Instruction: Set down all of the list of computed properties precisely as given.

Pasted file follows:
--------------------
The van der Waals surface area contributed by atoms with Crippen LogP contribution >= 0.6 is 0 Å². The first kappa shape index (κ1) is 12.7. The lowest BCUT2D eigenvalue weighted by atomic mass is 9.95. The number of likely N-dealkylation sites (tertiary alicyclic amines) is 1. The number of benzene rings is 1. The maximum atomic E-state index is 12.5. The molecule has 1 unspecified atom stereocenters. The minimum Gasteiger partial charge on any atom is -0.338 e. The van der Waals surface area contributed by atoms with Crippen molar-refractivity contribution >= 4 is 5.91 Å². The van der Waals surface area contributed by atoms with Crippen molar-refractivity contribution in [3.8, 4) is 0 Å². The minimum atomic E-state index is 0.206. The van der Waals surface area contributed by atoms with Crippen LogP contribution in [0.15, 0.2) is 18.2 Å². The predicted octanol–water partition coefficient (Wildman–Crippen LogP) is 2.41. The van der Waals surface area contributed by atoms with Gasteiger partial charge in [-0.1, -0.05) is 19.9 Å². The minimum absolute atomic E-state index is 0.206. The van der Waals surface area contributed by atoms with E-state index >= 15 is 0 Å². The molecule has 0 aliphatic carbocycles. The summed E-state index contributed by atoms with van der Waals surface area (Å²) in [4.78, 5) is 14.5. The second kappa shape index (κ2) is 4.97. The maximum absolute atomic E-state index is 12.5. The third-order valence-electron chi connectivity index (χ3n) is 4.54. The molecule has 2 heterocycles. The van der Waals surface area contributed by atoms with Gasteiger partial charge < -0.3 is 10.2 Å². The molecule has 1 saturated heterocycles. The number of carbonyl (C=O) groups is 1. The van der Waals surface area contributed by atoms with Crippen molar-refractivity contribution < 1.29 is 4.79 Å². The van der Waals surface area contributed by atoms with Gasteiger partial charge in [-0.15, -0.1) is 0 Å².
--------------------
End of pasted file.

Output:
The van der Waals surface area contributed by atoms with Crippen LogP contribution >= 0.6 is 0 Å². The first kappa shape index (κ1) is 12.7. The lowest BCUT2D eigenvalue weighted by atomic mass is 9.95. The number of likely N-dealkylation sites (tertiary alicyclic amines) is 1. The number of benzene rings is 1. The maximum atomic E-state index is 12.5. The molecule has 1 unspecified atom stereocenters. The minimum Gasteiger partial charge on any atom is -0.338 e. The van der Waals surface area contributed by atoms with Crippen molar-refractivity contribution >= 4 is 5.91 Å². The van der Waals surface area contributed by atoms with Crippen molar-refractivity contribution in [3.8, 4) is 0 Å². The minimum atomic E-state index is 0.206. The van der Waals surface area contributed by atoms with Crippen LogP contribution in [0.15, 0.2) is 18.2 Å². The predicted octanol–water partition coefficient (Wildman–Crippen LogP) is 2.41. The van der Waals surface area contributed by atoms with Gasteiger partial charge in [-0.1, -0.05) is 19.9 Å². The minimum absolute atomic E-state index is 0.206. The van der Waals surface area contributed by atoms with E-state index >= 15 is 0 Å². The molecule has 0 aliphatic carbocycles. The summed E-state index contributed by atoms with van der Waals surface area (Å²) in [4.78, 5) is 14.5. The second kappa shape index (κ2) is 4.97. The maximum absolute atomic E-state index is 12.5. The third-order valence-electron chi connectivity index (χ3n) is 4.54. The molecule has 2 heterocycles. The van der Waals surface area contributed by atoms with Gasteiger partial charge < -0.3 is 10.2 Å². The molecule has 1 saturated heterocycles. The number of carbonyl (C=O) groups is 1. The van der Waals surface area contributed by atoms with Crippen molar-refractivity contribution < 1.29 is 4.79 Å². The van der Waals surface area contributed by atoms with Gasteiger partial charge in [-0.15, -0.1) is 0 Å².